For people suffering from bipolar disorder, relief from the condition might be as simple as smoking a little marijuana. New research reveals that cannabis use among patients with bipolar 1 disorder showed an improvement in their “cognitive functioning.” Researchers studied 50 patients with a history of pot use over nine years, as well as 150 patients without said history. The patients who had gotten high showed improvement in areas such as processing speed, attention and working memory. Though pot use has also been shown to make bipolar patients less likely to comply with treatment regimens, researchers suggest developing a treatment that mimics the effects of pot in order to be most effective.
The magical weed that helps us stay trim, be less crazy, control seizures, cure Crohn’s, rescue the economy and make watching TV game shows more enjoyable is now being credited for possibly reducing the risk of diabetes, too. Analyzing statistics from the Centers for Disease Control and Prevention’s ”National Health and Nutrition Examination Survey,” researchers uncovered the good news that current marijuana users had 16 percent lower fasting insulin levels and 17 percent lower levels of insulin resistance than their nonstoner friends. Bonus: Scientists found that pot users also had slimmer waistlines and higher levels of “good” cholesterol.
Schools that institute student drug testing programs are likely to experience a rise in students’ consumption of ‘hard’ drugs, according to observational trial data published this week in the Journal of Adolescent Health.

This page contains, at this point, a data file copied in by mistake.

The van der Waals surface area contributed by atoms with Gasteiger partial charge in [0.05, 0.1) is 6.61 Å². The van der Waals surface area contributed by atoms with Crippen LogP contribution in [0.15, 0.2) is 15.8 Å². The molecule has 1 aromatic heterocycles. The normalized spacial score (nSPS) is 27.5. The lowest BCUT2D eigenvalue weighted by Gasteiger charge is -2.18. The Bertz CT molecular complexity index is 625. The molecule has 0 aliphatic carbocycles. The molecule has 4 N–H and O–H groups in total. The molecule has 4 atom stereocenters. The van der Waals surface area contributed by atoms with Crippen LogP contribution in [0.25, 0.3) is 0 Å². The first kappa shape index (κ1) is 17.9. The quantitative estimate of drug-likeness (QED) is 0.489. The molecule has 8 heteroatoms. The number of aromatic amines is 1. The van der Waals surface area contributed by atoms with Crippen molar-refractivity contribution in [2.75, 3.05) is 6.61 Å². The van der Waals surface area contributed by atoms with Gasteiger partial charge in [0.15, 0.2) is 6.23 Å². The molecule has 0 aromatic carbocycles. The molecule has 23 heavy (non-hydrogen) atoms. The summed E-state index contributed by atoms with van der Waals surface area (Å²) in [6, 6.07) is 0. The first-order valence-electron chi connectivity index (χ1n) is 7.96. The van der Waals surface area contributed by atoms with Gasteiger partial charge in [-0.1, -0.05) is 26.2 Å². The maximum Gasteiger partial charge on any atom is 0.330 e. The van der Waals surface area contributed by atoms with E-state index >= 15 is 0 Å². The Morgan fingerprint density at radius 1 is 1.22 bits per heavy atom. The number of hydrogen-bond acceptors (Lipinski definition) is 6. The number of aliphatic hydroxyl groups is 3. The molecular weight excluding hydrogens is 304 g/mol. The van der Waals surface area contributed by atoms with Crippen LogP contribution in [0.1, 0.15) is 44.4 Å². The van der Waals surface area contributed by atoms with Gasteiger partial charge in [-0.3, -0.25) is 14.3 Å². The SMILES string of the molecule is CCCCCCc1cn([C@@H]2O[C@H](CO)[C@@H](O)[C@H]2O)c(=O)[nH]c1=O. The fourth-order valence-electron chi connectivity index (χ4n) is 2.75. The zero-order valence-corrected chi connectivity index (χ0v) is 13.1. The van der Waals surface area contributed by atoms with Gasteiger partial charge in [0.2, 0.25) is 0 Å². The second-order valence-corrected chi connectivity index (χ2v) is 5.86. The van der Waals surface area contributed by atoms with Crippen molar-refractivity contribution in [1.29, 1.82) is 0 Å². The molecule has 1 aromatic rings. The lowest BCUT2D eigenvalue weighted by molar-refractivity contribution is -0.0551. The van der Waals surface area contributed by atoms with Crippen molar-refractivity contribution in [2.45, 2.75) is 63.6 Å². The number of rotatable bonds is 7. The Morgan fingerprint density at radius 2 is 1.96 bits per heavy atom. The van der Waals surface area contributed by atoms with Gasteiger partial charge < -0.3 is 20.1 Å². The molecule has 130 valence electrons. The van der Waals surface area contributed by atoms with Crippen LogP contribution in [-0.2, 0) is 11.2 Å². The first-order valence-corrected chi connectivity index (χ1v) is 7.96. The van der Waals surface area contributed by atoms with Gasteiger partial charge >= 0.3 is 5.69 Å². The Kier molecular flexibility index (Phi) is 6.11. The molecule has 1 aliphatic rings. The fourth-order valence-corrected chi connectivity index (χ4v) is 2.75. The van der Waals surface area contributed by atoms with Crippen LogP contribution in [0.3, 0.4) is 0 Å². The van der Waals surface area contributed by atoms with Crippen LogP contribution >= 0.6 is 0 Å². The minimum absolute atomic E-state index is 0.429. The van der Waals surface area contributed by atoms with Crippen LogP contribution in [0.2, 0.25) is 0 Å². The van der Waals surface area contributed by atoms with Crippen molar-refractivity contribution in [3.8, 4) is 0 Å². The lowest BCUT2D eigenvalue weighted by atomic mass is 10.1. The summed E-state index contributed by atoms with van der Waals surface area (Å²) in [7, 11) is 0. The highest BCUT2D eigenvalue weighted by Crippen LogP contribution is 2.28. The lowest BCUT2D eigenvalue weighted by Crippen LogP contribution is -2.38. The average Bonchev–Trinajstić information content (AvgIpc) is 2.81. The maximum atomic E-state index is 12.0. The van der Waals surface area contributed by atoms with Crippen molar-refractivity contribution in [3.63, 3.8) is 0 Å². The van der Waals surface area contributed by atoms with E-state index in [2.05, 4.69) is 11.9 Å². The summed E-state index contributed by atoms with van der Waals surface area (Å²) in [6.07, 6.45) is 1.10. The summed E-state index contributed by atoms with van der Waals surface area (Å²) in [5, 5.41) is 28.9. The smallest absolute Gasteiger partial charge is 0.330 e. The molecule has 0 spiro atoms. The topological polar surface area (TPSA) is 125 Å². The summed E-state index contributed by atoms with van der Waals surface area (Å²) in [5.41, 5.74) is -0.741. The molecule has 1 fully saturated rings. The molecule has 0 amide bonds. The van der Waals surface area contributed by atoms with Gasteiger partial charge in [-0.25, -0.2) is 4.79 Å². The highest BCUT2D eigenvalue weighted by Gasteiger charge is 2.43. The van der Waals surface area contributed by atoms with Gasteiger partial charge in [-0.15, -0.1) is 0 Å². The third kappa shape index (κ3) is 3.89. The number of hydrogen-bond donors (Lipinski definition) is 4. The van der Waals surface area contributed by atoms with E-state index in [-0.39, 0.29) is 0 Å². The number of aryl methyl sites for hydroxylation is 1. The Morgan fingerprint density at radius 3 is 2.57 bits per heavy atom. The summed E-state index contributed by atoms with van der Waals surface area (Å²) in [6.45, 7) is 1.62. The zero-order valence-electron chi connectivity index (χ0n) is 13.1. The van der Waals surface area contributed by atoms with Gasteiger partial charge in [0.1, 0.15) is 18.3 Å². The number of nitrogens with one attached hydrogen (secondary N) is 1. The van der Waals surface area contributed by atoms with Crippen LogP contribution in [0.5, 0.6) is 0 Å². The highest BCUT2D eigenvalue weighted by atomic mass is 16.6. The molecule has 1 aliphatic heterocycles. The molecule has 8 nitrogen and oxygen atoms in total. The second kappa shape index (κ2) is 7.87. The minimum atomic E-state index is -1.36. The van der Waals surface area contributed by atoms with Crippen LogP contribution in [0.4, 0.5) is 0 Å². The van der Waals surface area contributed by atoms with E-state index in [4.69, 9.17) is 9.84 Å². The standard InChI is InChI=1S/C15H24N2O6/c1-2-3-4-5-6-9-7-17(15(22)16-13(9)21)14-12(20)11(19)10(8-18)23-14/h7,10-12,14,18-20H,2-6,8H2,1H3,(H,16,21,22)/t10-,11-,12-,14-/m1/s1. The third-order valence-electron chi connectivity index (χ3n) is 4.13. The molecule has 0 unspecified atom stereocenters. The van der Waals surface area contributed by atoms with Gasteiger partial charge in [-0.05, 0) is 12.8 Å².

Researchers at the University of Michigan, Institute for Social Research analyzed the impact of student drug testing programs in some 250,000 high-school and middle-school students over a 14 year period. Investigators reported that random drug testing programs of the student body and programs specifically targeting student athletes were associated with “moderately lower marijuana use,” but cautioned that drug testing programs overall were “associated with increased use of illicit drugs other than marijuana.”
An estimated 14 percent of middle school students and 28 per cent of US high school students are now subject to some form of drug testing.
Urinalysis, the most common form of student drug testing, screens for the presence of inert drug metabolites (breakdown products), not the actual parent drug. Because marijuana’s primary metabolite, carboxy-THC, is fat soluble, it may be present in urine for days, weeks, or in some cases even months after past use. By contrast, most other illicit drug metabolites are water soluble and will exit the body within a matter of hours. Authors of the study speculated that students subjected to drug screens were switching from cannabis to other illicit drugs which possessed shorter detection times.
DURANGO, Colo.—Durango police say they still don’t know why two men were giving away marijuana at a downtown street corner.
Joseph Bires and Daniel McKnight are facing charges of disturbing the peace and being in possession of more than 1 ounce of marijuana after they were arrested on Monday.